from the quill of Antisthenes the Younger
I do not envy Abbott (the Australian Prime Minister, for the foreign readers). Forty-seven percent of the voting age population prefer Labor and its policies, and so does, I guess, a similar percentage of the Coalition politicians. The light blue of their “convictions” changes into the pink under slightest pressure.
So far Tony Abbott’s softly, softly approach has caught the press hacks wrong-footed, but that is not going to last. The media’s vicious attacks, led by the taxpayers-funded Australian Broadcasting Commission, the Australian Labor Party propaganda outlet, will grow and will be a serious distraction which he can’t afford to ignore for too long. Propaganda works; if not, it would be abandoned by now. By the way – have I mentioned anywhere before how I pity the people who rely on the main stream media?
Unfortunately we will see the corresponding increase in the violence on the streets, for the leftist ferals mostly suppressed their natural inclination to mayhem during the socialist rule. Recent ugly examples are an attack on pro-life March for Babies in Melbourne on 12th October, an attack on a group of Jews in Sydney on 27th October and an attack on the Treasurer Joe Hockey on 30st October. While the policing of the public places is a matter for the States, Abbott will have to shoulder the blame.
Looking for something positive – hopefully the Coalition will not mess up the economy even further than Labor/Greens did. However, the painless economy cure is impossible, and pain will upset the voters. The main effort of the Coalition politicians will go towards their re-election; the economy and the well-being of citizens are secondary. It ought to be remembered that under the Liberal rule even the profitable mineral exporter state of Western Australia managed to get its credit rating reduced to AA+ .
Abbott already indicated that the workplace reforms will have to wait for his next term, which means, even if he were to win the next election, archetypal Australia ‘never never’. The current crop of the Coalition politicians is afraid of the unions, and the Australian people will suffer.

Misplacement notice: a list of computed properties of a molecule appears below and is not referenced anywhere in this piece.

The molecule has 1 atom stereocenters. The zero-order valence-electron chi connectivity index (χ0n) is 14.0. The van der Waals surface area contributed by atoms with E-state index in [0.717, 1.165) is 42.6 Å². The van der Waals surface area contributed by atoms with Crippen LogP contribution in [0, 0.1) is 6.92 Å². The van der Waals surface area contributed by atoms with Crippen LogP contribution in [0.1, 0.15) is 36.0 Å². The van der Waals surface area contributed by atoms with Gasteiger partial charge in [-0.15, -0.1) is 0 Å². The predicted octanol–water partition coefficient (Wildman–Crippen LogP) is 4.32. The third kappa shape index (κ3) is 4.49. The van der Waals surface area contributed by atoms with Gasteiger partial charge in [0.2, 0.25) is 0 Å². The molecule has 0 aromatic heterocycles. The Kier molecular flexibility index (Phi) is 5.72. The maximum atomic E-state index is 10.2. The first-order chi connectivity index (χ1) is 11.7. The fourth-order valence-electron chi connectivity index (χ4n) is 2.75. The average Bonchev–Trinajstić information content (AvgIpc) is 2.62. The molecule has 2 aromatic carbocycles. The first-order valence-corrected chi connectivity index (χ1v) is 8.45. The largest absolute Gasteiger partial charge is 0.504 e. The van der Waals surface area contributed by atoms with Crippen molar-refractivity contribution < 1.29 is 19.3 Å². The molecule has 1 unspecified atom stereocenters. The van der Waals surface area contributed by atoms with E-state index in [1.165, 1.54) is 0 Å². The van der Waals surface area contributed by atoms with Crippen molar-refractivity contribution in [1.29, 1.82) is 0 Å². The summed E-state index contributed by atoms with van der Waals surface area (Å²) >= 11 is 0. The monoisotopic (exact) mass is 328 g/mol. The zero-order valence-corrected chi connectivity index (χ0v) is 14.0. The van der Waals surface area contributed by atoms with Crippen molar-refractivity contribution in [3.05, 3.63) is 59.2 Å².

In any case there will be more workplace disputes and strikes. Under the previous regime they were mostly kept under the lid by the compliant media and cowardly employers. They will get the full Monty, sympathetic publicity now.
Whatever the Coalition will do about the General Motors Holden bail-out will be wrong. Some motor industry Australia perhaps should have for strategic reasons, but the financial interests of the overseas owners of all three, Ford, General Motors and Toyota lie elsewhere. Any taxpayers’ funded salvaging (objectionable in principle) now would be too late. Our trade unions made sure of that, as they made sure that the most of the Australian manufacturing ceased to exist. However, the ultimate demise of car industry will happen on the (pseudo)conservatives’ watch and Abbott will be blamed.
It will be interesting and most likely depressing to watch the Treasurer Joe Hockey explaining the sale or not of GrainCorp, which has practical monopoly on grain storage and handling in the eastern seaboard. It is, more or less, Australian owned and about to be acquired by Archer-Daniles-Midland, US agribusiness conglomerate and corporate raider. The take-over is subject to the Federal Government approval; the decision has now been delayed until December 2013.
My guess is that ADM already has a Chinese purchaser lined up. What will win – the principles of the so called free market or the interests of Australia? I do not know and am afraid to guess. Politicians can not be trusted.
What I though could be an optimistic part of the Spirit of Compromise series, showed itself not to be so.